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Wormers

This is a discussion on Wormers within the Horse Health forums, part of the Keeping and Caring for Horses category

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        02-28-2014, 12:40 PM
      #11
    Green Broke
    Quote:
    Originally Posted by usandpets    
    We just went to a seminar on deworming. It is now recommended to NOT do a regular schedule deforming and not to rotate dewormers.

    You should have fecal counts done on each horse. The ones with higher counts would get dewormed but not the lower ones.

    Regular dosing and alternating causes a resistance by the worms to dewormer. Leaving the lower count horse untreated lessens the resistance.
    Posted via Mobile Device
    Just to clarify- was the seminar recommending "don't deworm every 8 weeks, rotating the class of dewormer each time" or were they recommending "don't deworm every 8 weeks, but when you do deworm always use the same class of drug"?

    I agree that giving dewormer every 8 weeks regardless of worm load is unnecessary and in some cases harmful. But my understanding of the latest recommendations was that rotating (to some degree) is recommended. Ideally the FEC would give you an idea of what worms your horse is carrying, and you'd choose a product based on that.

    Hairworms, stomach worms, gastric bots, etc. will only be killed by ivermectin/moxidectin, so clearly you wouldn't want to rotate to pyrantel or fenbendazole based dewormers if that's what your horse had.

    OTOH, strongyles, roundworms, and pinworms will be killed off with any class of wormer (assuming they're not resistant), so there shouldn't be any harm in picking a non-ivermectin dewormer, and if I understand correctly, dosing them with a different class of drug helps to prevent resistance.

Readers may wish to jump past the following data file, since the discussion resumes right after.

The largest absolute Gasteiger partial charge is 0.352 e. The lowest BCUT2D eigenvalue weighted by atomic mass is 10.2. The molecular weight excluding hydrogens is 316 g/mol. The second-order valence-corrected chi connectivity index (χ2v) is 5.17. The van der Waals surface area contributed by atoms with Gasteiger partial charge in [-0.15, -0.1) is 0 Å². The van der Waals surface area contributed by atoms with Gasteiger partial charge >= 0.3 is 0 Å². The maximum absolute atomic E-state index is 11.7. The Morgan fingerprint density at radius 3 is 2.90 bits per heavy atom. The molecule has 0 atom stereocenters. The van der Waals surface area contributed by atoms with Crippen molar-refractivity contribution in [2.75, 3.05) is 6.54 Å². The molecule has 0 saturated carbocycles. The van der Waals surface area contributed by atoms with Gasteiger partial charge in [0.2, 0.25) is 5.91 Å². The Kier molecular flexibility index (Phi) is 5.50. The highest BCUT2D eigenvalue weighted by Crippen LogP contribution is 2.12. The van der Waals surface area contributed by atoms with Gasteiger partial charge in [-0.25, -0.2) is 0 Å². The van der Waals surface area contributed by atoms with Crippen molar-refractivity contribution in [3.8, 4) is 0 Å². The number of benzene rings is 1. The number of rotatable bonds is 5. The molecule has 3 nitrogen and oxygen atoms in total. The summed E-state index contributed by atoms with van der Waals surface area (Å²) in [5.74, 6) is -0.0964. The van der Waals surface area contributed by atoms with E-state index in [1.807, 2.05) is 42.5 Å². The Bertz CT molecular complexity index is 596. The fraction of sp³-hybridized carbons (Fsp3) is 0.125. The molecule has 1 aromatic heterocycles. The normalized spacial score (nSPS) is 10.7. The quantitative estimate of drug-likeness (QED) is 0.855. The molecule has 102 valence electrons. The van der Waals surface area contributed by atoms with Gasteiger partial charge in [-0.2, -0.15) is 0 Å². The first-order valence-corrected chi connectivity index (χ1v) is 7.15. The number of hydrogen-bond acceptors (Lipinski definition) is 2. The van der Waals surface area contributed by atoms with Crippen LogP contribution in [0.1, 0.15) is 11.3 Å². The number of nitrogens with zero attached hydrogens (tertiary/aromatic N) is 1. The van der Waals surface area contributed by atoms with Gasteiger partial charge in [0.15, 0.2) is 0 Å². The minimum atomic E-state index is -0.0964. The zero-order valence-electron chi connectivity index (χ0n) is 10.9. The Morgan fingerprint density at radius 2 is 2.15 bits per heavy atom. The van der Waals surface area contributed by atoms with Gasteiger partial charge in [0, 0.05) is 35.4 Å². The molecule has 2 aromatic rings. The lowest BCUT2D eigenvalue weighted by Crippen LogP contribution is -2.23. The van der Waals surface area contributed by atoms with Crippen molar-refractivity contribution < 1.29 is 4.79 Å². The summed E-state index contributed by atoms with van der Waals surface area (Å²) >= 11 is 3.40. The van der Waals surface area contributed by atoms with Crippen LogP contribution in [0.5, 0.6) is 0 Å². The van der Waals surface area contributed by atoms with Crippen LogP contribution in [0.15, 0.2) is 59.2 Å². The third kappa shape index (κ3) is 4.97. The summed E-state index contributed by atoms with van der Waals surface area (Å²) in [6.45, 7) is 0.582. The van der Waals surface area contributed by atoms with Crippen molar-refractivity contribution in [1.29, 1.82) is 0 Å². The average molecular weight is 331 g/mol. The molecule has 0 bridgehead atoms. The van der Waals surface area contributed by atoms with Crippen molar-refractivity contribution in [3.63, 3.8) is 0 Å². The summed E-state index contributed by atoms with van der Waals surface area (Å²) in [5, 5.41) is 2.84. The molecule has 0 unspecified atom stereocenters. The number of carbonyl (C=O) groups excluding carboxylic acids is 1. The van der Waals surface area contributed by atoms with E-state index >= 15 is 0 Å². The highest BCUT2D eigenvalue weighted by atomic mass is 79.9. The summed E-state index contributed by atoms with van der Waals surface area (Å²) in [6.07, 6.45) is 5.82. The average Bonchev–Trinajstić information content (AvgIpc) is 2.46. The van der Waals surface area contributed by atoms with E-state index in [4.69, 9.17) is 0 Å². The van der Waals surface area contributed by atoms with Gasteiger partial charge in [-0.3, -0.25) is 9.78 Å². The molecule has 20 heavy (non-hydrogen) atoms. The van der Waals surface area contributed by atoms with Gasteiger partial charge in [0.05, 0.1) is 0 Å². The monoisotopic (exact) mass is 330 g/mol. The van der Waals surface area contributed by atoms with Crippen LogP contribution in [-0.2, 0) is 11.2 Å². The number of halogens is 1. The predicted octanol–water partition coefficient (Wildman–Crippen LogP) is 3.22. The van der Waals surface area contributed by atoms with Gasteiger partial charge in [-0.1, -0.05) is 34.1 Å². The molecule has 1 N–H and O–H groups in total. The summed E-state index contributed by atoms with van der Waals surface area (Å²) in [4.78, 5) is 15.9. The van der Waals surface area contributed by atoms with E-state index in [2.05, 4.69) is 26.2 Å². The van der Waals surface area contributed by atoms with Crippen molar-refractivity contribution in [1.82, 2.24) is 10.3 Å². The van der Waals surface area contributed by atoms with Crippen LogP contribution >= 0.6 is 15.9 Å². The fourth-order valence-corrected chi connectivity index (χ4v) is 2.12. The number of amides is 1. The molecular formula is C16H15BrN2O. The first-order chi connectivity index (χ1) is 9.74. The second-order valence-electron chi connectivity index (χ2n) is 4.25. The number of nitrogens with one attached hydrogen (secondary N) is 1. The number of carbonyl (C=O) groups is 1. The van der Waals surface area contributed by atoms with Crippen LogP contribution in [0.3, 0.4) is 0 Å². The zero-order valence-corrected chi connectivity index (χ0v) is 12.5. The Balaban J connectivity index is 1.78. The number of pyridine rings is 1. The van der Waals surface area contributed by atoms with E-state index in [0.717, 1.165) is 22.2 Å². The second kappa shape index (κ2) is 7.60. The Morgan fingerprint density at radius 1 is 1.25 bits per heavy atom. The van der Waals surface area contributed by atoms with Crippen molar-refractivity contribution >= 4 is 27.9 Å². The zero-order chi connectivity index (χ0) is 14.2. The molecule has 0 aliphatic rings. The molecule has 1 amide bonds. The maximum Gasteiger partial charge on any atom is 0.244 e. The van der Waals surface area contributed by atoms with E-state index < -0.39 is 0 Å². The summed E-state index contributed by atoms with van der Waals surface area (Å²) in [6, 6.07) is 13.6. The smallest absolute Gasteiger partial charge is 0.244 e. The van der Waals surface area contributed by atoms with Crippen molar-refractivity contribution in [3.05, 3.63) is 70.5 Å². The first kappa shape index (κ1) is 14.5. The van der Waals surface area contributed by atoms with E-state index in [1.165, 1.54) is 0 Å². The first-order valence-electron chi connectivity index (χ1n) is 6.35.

Another thing that tends to get overlooked is that there are very few products (ivermectin/moxidectin with praziquantel: Equimax, Zimectrin Gold, Quest Plus) that kill tapeworms, and tapeworms very rarely show up in FECs. You should use a product that kills tapeworms at least once a year.
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        02-28-2014, 01:06 PM
      #12
    Weanling
    I don't worm my horse. The vet comes out twice a year and does a fecal (looks at her poop under a microscope, looking for worms.) She has never had them, so I don't worm her. I would IF she did... But I wouldn't pump your horse full of chemicals- natural or not- for no good reason. Have a fecal done, you might not need to worm your horse at all. If you do, the vet will tell you what kind of parasite you have and will tell you what kind of wormer to use.
         
        02-28-2014, 01:13 PM
      #13
    Green Broke
    You could accidentally mix up a mess and poison your horse.
    I would not feed my horse potatoes until I did some research on that.
    If you keep the manure picked out of pens, deworm before placing horses on pasture, then you should be pretty clean of parasites, The only problem I could see is if you got bots , I have not seen any bot eggs on my horses for a number of years.